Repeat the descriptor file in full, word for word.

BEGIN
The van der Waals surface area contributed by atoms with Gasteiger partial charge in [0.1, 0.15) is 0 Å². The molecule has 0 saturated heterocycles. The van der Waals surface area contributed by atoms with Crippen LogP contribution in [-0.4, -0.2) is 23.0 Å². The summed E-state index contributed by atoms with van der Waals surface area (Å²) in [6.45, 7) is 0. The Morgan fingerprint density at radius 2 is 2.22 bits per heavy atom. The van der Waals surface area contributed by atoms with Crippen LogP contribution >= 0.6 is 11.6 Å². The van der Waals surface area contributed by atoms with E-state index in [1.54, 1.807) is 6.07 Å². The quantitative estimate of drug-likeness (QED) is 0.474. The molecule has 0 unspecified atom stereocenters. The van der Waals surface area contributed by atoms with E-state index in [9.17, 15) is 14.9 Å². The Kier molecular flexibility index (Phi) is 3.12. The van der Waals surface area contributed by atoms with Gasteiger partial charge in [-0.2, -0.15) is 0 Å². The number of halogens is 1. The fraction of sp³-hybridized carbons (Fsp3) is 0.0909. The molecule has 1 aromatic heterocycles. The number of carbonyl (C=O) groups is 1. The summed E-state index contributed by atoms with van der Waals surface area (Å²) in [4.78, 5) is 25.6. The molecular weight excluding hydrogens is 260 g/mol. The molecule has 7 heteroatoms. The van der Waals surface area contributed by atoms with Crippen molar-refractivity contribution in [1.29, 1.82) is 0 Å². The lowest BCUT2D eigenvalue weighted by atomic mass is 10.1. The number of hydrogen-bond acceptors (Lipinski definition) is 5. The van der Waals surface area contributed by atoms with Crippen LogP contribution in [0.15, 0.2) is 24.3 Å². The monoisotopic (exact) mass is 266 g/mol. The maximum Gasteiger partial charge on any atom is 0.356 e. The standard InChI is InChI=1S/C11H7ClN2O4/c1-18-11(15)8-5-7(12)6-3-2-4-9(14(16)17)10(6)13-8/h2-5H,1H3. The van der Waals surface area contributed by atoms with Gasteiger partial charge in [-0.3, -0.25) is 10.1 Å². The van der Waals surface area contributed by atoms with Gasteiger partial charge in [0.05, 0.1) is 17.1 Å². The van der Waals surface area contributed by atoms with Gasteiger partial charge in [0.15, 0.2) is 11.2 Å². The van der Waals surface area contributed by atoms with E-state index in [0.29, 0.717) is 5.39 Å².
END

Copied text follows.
The van der Waals surface area contributed by atoms with Gasteiger partial charge in [0.1, 0.15) is 0 Å². The molecule has 0 saturated heterocycles. The van der Waals surface area contributed by atoms with Crippen LogP contribution in [-0.4, -0.2) is 23.0 Å². The summed E-state index contributed by atoms with van der Waals surface area (Å²) in [6.45, 7) is 0. The Morgan fingerprint density at radius 2 is 2.22 bits per heavy atom. The van der Waals surface area contributed by atoms with Crippen LogP contribution >= 0.6 is 11.6 Å². The van der Waals surface area contributed by atoms with E-state index in [1.54, 1.807) is 6.07 Å². The quantitative estimate of drug-likeness (QED) is 0.474. The molecule has 0 unspecified atom stereocenters. The van der Waals surface area contributed by atoms with E-state index in [9.17, 15) is 14.9 Å². The Kier molecular flexibility index (Phi) is 3.12. The van der Waals surface area contributed by atoms with Gasteiger partial charge in [-0.2, -0.15) is 0 Å². The number of halogens is 1. The fraction of sp³-hybridized carbons (Fsp3) is 0.0909. The molecule has 1 aromatic heterocycles. The number of carbonyl (C=O) groups is 1. The summed E-state index contributed by atoms with van der Waals surface area (Å²) in [4.78, 5) is 25.6. The molecular weight excluding hydrogens is 260 g/mol. The molecule has 7 heteroatoms. The van der Waals surface area contributed by atoms with Crippen molar-refractivity contribution in [1.29, 1.82) is 0 Å². The lowest BCUT2D eigenvalue weighted by atomic mass is 10.1. The number of hydrogen-bond acceptors (Lipinski definition) is 5. The van der Waals surface area contributed by atoms with Crippen LogP contribution in [0.15, 0.2) is 24.3 Å². The monoisotopic (exact) mass is 266 g/mol. The maximum Gasteiger partial charge on any atom is 0.356 e. The standard InChI is InChI=1S/C11H7ClN2O4/c1-18-11(15)8-5-7(12)6-3-2-4-9(14(16)17)10(6)13-8/h2-5H,1H3. The van der Waals surface area contributed by atoms with Gasteiger partial charge in [-0.3, -0.25) is 10.1 Å². The van der Waals surface area contributed by atoms with Gasteiger partial charge in [0.05, 0.1) is 17.1 Å². The van der Waals surface area contributed by atoms with Gasteiger partial charge in [0.15, 0.2) is 11.2 Å². The van der Waals surface area contributed by atoms with E-state index in [0.29, 0.717) is 5.39 Å².